Family-related words used by Christians in their Twitter description.
Figure 2: Family-related words used by Christians in describing themselves on their Twitter account.

One interpretation is that family in more important to Christians than it is to atheists; I am sure this conclusion would be pleasing to the Christian camp. However, there is a hint of another interpretation. Two of the top nine frequently used words  by the atheist group are “student” and “geek.” The use of these words suggests that the atheist group may be younger than the Christian group and not yet married, and this may account for the differences in the use of family-related words. Unfortunately, I did not have the ability to look at the ages of individuals in my sample, as such information was not included in most of the Twitter descriptions. It would certainly be interesting to obtain more data to examine this issue more carefully.

Another thing that I noticed when analyzing the data is that the atheist group appears to be more heterogeneous than the Christian group. Evidence for this was shown in the use of politically-related words (see Figure 1). Also, while the two groups used more or less the same number of unique descriptors (that had a frequency of at least 5 in 200), the rate of usage per word was higher in the Christian group (see Figure 3). This suggests to me a greater uniformity in the Christian group (a higher percentage is using the same word) as compared to the atheist group, but more data are needed to make any firm conclusions.

Table of overall word usage
Table 2: Overall word usage by Christians and Atheists in describing themselves on their Twitter account.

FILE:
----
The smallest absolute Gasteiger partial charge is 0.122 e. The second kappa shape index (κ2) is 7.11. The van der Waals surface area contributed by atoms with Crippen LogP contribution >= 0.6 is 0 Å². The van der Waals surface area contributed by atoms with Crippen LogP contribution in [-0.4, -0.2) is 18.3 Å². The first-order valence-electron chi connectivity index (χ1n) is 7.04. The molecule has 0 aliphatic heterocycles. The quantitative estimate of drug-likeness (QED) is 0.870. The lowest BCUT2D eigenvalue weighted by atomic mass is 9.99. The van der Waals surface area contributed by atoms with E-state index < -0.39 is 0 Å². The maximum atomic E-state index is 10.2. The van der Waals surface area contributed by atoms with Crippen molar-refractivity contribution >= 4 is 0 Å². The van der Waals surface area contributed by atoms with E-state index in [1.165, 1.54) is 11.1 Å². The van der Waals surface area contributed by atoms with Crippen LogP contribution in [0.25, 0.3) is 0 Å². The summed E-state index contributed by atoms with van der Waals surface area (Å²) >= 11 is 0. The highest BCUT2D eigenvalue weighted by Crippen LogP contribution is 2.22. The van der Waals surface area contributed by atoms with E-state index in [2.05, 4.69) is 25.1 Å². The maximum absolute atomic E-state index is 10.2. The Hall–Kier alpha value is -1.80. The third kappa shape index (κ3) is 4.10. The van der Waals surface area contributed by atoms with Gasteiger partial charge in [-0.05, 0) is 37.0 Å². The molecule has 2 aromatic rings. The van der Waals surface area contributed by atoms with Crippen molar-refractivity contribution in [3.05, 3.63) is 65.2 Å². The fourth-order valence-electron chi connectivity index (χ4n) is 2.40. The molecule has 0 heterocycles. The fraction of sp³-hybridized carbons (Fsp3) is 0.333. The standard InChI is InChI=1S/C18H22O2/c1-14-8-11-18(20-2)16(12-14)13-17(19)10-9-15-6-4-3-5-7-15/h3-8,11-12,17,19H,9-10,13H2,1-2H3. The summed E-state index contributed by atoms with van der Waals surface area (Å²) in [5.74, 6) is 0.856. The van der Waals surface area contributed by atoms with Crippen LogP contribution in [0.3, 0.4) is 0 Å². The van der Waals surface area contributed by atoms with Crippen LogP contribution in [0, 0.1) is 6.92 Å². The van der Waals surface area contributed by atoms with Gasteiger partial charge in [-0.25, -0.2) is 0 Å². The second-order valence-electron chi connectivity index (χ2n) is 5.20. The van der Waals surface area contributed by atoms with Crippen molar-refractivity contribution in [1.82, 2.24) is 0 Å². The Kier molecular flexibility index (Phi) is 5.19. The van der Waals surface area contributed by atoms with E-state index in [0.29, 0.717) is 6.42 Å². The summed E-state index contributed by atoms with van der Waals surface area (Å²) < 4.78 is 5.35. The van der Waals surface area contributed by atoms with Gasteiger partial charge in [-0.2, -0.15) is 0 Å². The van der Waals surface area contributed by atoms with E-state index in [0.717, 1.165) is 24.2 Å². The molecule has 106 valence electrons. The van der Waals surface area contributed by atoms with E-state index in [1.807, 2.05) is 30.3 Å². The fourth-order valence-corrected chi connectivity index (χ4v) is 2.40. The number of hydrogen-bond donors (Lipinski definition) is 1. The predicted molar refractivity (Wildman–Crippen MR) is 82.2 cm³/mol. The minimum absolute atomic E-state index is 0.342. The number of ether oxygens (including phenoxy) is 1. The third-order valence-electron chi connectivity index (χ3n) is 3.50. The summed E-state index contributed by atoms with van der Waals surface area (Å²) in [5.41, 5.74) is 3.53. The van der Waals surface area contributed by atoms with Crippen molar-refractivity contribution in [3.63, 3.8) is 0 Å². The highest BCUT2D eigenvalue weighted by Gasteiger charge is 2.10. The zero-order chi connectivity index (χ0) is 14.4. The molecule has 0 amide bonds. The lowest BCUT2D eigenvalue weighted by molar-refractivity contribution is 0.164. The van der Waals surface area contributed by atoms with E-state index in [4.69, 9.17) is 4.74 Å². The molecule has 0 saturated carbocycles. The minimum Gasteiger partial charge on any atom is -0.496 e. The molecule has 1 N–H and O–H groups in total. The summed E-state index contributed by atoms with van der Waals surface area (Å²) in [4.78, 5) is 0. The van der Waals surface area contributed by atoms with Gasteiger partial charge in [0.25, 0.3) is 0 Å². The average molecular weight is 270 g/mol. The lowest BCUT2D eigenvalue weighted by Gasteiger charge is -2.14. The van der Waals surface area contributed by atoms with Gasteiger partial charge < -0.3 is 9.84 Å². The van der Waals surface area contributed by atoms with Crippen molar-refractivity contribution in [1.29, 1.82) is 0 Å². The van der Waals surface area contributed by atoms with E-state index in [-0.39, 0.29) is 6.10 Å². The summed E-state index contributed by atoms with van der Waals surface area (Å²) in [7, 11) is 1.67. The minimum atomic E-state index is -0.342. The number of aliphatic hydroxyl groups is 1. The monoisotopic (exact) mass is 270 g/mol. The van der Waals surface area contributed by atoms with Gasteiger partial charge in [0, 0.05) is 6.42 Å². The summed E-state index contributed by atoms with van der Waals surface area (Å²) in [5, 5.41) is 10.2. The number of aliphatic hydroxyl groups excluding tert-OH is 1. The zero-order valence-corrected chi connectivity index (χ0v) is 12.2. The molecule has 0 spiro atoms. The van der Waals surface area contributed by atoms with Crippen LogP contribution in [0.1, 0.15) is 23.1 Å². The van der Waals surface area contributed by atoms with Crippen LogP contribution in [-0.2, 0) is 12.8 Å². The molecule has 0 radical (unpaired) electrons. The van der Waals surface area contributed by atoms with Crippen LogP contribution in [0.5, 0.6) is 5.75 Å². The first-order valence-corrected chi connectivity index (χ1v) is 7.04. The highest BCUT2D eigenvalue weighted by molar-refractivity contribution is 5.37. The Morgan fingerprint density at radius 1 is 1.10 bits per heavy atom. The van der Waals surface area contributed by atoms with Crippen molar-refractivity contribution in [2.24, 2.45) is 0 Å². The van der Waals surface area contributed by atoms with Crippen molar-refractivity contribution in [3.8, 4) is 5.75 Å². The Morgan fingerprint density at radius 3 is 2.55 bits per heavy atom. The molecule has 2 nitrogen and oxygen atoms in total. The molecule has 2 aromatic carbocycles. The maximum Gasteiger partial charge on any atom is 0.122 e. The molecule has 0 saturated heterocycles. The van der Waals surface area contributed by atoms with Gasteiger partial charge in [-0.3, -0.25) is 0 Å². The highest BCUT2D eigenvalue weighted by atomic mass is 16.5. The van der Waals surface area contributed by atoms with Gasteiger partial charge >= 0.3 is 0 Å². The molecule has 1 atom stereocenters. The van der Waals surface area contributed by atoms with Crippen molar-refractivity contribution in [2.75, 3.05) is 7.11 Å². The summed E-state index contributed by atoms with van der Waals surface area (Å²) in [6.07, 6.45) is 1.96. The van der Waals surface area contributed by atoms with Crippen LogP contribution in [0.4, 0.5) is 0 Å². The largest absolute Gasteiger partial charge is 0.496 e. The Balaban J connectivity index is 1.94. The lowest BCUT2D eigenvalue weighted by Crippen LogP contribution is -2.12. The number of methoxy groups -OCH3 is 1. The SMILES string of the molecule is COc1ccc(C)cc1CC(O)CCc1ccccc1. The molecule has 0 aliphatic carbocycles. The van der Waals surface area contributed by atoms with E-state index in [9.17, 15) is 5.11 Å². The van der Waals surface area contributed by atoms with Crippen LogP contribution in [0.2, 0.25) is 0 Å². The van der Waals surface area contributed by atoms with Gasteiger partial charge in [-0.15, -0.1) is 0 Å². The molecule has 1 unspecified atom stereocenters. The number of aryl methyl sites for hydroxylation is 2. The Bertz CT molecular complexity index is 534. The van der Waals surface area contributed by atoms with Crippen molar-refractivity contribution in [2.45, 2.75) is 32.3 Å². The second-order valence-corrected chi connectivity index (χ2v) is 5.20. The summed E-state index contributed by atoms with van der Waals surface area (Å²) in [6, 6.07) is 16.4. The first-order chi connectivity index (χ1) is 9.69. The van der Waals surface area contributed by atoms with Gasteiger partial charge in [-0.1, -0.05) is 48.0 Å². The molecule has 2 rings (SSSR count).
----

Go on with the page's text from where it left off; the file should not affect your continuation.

That’s all for now! I will continue to mine social media to explore other issues related to atheism and religion. Let me know what you think of these data, whether you have interpretations that differ from mine, and what other questions would be interesting to investigate using social media data.

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  • igraine91

    As a fellow science geek, I understand that I need to interpret your results cautiously (you don’t have a random sample and you didn’t perform statistical analyses), but I still find them thought-provoking, and I keep thinking about possible follow-ups.

    For example, my personal sense (and of course, totally unscientific!) is that atheists are becoming more outspoken in recent years. As well, I’ve seen polls that suggest that greater numbers of younger people are nonreligious. So, I think it’s quite possible that your interpretation is correct — atheist bloggers might tend to be younger than Christian bloggers, and so might not yet be married or have children (so, they’d be less likely to use family-related words).

    To test this out, it would be interested to revisit this issue in a few years — if your original interpretation is correct, then you’d expect to see more family-related words start popping up as the atheist sample ages, gets married or forms lasting partnerships, and has children.

    As a middle-aged atheist myself, who is married with children, I would definitely have family-related words in any tags (except, I’m not a blogger…and other than reading blogs, I’m not that into social media!). 🙂